Caterham: the electric Seven will be the first electric vehicle in history, scheduled for 2023 Car News

Caterham is working to protect the future of the Seven in the face of impending homologation and legislative hurdles – and is set to launch its first historic electric vehicle in the years to come.

The British specialty brand was recently acquired by retail group VT Holdings, a division of which is the largest importer of Caterham cars into the Japanese market.

CEO Kazuho Takahashi has brought some 25 years of top motorsport experience, and Caterham CEO Graham Macdonald is convinced he is committed to the survival of the brand.

“He loves the brand and he knows we don’t have endless money pits,” Macdonald said. “However, he is determined to see this brand continue for another 50 years.”

Basically, the acquisition will provide funding and security as Caterham prepares to launch a zero-emission version of the Seven.

Macdonald said the priority is to make any electric version of the tiny two-seater “ride and behave like a Caterham.”

To this end, the “EV Seven” will be developed with an emphasis on weight maintenance in an effort to preserve the agility and pace of the model brand.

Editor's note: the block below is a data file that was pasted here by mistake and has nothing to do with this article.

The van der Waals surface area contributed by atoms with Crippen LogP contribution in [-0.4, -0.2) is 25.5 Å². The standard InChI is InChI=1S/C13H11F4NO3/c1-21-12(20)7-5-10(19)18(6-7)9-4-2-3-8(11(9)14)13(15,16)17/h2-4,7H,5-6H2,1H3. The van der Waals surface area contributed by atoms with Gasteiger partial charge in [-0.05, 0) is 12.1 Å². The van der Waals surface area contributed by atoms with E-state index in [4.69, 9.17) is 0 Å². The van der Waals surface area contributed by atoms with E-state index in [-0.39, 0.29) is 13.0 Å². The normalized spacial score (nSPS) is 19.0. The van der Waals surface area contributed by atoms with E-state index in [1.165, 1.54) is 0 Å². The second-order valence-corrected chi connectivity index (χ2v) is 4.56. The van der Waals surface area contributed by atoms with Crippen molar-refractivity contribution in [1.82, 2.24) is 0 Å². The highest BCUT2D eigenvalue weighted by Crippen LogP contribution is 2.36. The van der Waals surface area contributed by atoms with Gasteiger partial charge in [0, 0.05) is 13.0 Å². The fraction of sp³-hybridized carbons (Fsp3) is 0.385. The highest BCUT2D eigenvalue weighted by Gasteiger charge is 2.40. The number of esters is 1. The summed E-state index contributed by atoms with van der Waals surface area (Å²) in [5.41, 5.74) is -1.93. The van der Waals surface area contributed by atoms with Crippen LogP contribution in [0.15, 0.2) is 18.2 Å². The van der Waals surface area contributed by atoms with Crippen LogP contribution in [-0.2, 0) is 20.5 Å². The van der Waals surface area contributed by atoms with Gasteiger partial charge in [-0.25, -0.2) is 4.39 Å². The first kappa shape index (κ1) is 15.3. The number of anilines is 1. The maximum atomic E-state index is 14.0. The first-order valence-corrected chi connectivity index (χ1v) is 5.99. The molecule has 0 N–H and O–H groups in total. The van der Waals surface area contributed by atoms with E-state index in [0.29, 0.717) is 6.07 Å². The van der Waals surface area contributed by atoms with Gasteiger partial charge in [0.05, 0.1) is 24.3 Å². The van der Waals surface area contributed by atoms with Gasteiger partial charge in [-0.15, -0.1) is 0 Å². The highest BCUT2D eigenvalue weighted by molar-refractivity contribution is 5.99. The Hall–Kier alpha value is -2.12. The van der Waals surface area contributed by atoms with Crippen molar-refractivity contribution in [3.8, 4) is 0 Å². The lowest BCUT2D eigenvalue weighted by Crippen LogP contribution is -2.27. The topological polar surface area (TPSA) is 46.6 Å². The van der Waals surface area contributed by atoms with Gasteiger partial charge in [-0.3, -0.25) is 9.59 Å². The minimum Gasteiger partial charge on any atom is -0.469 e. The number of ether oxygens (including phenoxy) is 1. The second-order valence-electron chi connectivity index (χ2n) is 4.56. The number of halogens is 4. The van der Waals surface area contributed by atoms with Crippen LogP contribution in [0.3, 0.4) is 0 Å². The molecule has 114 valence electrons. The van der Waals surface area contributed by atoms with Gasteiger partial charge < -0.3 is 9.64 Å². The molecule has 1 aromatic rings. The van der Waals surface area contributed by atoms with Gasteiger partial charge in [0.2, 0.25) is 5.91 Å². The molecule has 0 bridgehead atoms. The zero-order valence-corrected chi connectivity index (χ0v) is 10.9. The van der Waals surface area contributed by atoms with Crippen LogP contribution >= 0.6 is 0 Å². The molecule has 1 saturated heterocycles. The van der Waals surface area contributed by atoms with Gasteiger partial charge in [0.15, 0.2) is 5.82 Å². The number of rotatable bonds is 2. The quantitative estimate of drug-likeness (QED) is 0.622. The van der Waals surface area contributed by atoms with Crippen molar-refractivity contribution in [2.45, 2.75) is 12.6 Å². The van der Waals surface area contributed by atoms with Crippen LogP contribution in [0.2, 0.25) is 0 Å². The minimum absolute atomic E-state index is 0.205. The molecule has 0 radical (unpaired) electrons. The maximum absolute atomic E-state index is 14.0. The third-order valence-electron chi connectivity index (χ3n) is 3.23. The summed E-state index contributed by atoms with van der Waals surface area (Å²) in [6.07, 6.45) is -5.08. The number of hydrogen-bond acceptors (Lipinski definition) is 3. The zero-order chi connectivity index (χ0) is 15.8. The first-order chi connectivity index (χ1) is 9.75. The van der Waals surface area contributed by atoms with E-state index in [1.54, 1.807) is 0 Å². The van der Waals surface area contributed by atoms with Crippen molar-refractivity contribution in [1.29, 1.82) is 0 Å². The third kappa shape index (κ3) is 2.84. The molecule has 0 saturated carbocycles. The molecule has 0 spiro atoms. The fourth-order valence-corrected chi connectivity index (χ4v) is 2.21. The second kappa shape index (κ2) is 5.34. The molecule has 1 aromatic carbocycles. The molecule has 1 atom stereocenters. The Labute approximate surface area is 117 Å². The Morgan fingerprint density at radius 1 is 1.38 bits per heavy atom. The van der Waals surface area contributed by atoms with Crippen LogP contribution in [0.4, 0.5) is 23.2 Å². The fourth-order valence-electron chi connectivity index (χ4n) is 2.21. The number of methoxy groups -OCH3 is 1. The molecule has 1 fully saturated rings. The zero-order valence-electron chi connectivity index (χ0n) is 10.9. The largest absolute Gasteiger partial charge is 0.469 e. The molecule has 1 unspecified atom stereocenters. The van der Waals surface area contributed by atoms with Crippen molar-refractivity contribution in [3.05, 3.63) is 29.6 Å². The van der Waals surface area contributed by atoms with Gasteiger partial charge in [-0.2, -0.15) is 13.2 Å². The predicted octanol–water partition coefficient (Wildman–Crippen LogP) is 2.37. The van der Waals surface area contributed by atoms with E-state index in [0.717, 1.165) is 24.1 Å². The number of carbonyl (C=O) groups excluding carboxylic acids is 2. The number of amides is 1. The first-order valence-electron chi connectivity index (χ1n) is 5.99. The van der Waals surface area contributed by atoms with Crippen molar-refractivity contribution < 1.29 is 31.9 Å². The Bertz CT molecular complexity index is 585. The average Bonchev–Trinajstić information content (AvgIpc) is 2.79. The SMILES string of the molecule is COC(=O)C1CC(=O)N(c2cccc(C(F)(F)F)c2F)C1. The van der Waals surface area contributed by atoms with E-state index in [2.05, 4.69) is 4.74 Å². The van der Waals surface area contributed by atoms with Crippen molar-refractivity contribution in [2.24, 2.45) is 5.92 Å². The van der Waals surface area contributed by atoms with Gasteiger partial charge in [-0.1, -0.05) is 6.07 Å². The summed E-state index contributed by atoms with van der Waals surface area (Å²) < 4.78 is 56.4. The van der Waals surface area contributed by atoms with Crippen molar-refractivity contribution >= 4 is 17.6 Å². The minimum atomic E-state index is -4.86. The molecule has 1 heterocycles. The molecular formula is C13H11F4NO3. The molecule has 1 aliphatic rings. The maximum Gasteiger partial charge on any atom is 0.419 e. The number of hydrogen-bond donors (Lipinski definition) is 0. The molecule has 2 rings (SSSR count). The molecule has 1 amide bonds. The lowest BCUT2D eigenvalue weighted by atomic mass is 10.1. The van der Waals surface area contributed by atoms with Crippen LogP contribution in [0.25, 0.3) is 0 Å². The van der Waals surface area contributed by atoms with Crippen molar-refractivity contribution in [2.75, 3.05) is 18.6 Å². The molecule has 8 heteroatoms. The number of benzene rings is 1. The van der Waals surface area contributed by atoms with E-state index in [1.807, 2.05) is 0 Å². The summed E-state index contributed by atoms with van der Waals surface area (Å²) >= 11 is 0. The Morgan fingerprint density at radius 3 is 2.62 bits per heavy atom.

The geometry of the suspension and other aspects of the chassis will be recalibrated to mitigate the added weight of the battery and electric motors, for example, and it will go without the heavy associated systems that are common on traditional electric vehicles, such as the regenerative braking.

In line with the reduction in curb weight, the EV will remain fundamentally basic and is very likely to maintain the traditionally minimal open-wheel silhouette of the Seven.

A decision has yet to be made as to whether the EV Seven will be “bigger, heavier, and more comfortable to sit on” than current variants or closely related to its concept, but Macdonald said the latter is more likely.

Acceleration will be about the same as the 620R, today’s highest level, which can go from rest to 60 mph in just 2.79 seconds.

Macdonald has previously driven a prototype version of an electric Seven. He said: “It looks a lot like a go-kart – it’s two-pedal, you have quick acceleration and it’s a different product to drive. No less exciting, but exciting in a different way.

Before putting the EV Seven into production, however, Caterham is looking to sign a partnership agreement with another manufacturer to secure a supply of batteries and engines, similar to how it uses Ford-derived engines in its models. current production.

Macdonald has been quiet about which companies Caterham might partner with, but confirmed he won’t be looking for a complete, out-of-the-box architecture.

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This notice was published: 2021-05-12 23:01:25